To spread public awareness about how bee colony collapse is threatening the nation's food supply—and the role that chemicals play in their demise—a truck driven by Minnesota beekeeper James Cook is currently hauling 2.5 million dead bees across the country. (Photo: Mickey Faulkner/cc/flickr)
Despite the abundance of scientific studies documenting the rapid and dangerous decline of pollinator populations, state and federal lawmakers have yet to pass any meaningful protections for bees.
The reason, according to the findings of a new investigation, is that pesticide giants such as Bayer, Monsanto, and Syngenta have deployed an aggressive lobbying campaign to dilute and suppress attempts to regulate their multi-billion dollar industry—with great success.
Published by environmental watchdog Friends of the Earth, the report (pdf) exposes "how the pesticide industry has weakened and delayed pesticide reforms and is shaping new pollinator 'protection' plans nationwide that do little to protect bees, but a lot to protect industry profits."
The agrochemical industry has spent hundreds of thousands of dollars on state and federal lobbying efforts, which the report says have effectively pushed lawmakers to pass so-called "pollinator protection plans" that "lack metrics to measure effectiveness, improvement, or failure" and often "provide more protections for pesticides and pesticide users than for bee keepers and bee colonies."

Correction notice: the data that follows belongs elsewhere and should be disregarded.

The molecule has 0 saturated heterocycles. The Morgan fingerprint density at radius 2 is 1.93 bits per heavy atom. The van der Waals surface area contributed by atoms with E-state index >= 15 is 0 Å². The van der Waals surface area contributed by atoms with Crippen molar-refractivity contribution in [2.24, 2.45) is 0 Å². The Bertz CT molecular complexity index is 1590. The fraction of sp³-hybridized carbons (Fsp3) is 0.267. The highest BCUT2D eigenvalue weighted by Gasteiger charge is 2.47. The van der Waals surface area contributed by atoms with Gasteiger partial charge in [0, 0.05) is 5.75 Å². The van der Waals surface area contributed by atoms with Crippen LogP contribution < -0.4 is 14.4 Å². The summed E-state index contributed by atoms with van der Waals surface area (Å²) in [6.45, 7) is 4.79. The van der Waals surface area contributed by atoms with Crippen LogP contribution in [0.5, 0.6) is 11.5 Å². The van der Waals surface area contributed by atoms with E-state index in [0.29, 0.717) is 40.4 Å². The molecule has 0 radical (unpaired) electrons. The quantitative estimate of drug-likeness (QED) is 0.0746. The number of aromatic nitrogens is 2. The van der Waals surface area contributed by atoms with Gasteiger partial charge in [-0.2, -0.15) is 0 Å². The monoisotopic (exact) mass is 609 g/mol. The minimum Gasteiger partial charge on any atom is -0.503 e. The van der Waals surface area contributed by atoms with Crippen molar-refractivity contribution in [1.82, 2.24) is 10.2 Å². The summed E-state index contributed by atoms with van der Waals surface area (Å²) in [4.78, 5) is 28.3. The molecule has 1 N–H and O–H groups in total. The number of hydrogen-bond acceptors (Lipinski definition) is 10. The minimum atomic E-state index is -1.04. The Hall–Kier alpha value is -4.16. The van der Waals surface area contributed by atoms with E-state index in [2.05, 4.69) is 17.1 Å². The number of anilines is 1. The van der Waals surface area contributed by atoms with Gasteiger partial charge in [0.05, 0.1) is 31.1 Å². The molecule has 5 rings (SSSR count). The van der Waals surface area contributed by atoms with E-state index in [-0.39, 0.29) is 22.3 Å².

What's more, the ever-present "revolving door" between the public and private sector has allowed the pesticide industry to "infiltrate" regulatory agencies. "In hundreds of documented cases, employees of the U.S. Department of Agriculture and the Environmental Protection Agency have shuffled between regulatory agencies and companies including Bayer, Syngenta and Monsanto," the study notes.
The pesticide industry has peddled influence in other ways, as well. By cultivating strategic partnerships with public agencies and academic groups, and by funding science and education initiatives, Big Biotech supports research efforts that sow doubt about the extent of their products' toxic impact.
"Pesticide companies are successfully pulling the wool over the eyes of our policy makers, which has resulted in a patchwork of initiatives by our state and federal government to that do little to curb or restrict pesticides," said Tiffany Finck-Haynes, food futures campaigner with Friends of the Earth.
"Our government is giving more weight to the pesticide industry than to protecting bees, beekeepers, our food supply and environment," Finck-Haynes added. "It is critical for policymakers to stand up for the long-term health of our food system, not the short-term profits of companies that manufacture a leading cause of bee declines."
To spread public awareness about how bee colony collapse is threatening the nation's food supply—and the role that chemicals play in their demise—a truck driven by Minnesota beekeeper James Cook is currently hauling 2.5 million dead bees across the country.
The Keep Hives Alive tour, organized by Friends of the Earth and other advocacy groups, will make stops in South Dakota, Minnesota, Michigan, Pennsylvania, and North Carolina before reaching its final destination in Washington D.C., for a rally outside the U.S. Environmental Protection Agency on June 22-23.
"It's far past time for the EPA to take urgent action to halt the use of bee-killing pesticides," said Jeff Anderson, owner of Minnesota Honey Farms. "We hope that this dramatic presentation will raise awareness of this urgent problem."